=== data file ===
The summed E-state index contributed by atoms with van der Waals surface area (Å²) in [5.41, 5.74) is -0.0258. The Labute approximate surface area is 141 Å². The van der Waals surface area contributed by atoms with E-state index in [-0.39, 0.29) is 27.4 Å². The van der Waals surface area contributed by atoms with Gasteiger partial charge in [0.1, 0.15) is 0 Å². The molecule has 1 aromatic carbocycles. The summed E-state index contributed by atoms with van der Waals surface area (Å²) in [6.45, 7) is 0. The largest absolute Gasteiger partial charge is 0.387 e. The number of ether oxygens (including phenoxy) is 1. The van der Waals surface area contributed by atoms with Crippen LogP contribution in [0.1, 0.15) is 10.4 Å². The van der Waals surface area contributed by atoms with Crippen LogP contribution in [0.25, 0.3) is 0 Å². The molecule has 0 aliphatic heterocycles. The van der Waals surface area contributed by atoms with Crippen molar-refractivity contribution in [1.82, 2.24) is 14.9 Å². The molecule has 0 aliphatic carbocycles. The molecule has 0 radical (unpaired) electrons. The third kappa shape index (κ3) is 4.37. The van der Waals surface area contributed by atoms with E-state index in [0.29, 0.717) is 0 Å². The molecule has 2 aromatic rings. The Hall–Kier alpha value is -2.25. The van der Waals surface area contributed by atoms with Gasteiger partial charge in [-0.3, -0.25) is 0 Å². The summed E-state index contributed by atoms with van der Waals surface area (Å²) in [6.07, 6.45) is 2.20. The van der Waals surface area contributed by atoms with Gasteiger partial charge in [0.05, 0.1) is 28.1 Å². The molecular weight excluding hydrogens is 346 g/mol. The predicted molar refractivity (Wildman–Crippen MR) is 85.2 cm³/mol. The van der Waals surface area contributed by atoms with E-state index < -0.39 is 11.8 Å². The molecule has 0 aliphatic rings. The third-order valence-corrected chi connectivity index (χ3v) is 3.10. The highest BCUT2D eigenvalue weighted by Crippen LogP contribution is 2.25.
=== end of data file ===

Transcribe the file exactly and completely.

The summed E-state index contributed by atoms with van der Waals surface area (Å²) in [5.41, 5.74) is -0.0258. The Labute approximate surface area is 141 Å². The van der Waals surface area contributed by atoms with E-state index in [-0.39, 0.29) is 27.4 Å². The van der Waals surface area contributed by atoms with Gasteiger partial charge in [0.1, 0.15) is 0 Å². The molecule has 1 aromatic carbocycles. The summed E-state index contributed by atoms with van der Waals surface area (Å²) in [6.45, 7) is 0. The largest absolute Gasteiger partial charge is 0.387 e. The number of ether oxygens (including phenoxy) is 1. The van der Waals surface area contributed by atoms with Crippen LogP contribution in [0.1, 0.15) is 10.4 Å². The van der Waals surface area contributed by atoms with Crippen LogP contribution in [0.25, 0.3) is 0 Å². The molecule has 0 aliphatic heterocycles. The van der Waals surface area contributed by atoms with Crippen molar-refractivity contribution in [1.82, 2.24) is 14.9 Å². The molecule has 0 aliphatic carbocycles. The molecule has 0 radical (unpaired) electrons. The third kappa shape index (κ3) is 4.37. The van der Waals surface area contributed by atoms with E-state index in [0.29, 0.717) is 0 Å². The molecule has 2 aromatic rings. The Hall–Kier alpha value is -2.25. The van der Waals surface area contributed by atoms with Gasteiger partial charge in [-0.3, -0.25) is 0 Å². The summed E-state index contributed by atoms with van der Waals surface area (Å²) in [6.07, 6.45) is 2.20. The van der Waals surface area contributed by atoms with Gasteiger partial charge in [0.05, 0.1) is 28.1 Å². The molecular weight excluding hydrogens is 346 g/mol. The predicted molar refractivity (Wildman–Crippen MR) is 85.2 cm³/mol. The van der Waals surface area contributed by atoms with E-state index < -0.39 is 11.8 Å². The molecule has 0 aliphatic rings. The third-order valence-corrected chi connectivity index (χ3v) is 3.10. The highest BCUT2D eigenvalue weighted by Crippen LogP contribution is 2.25.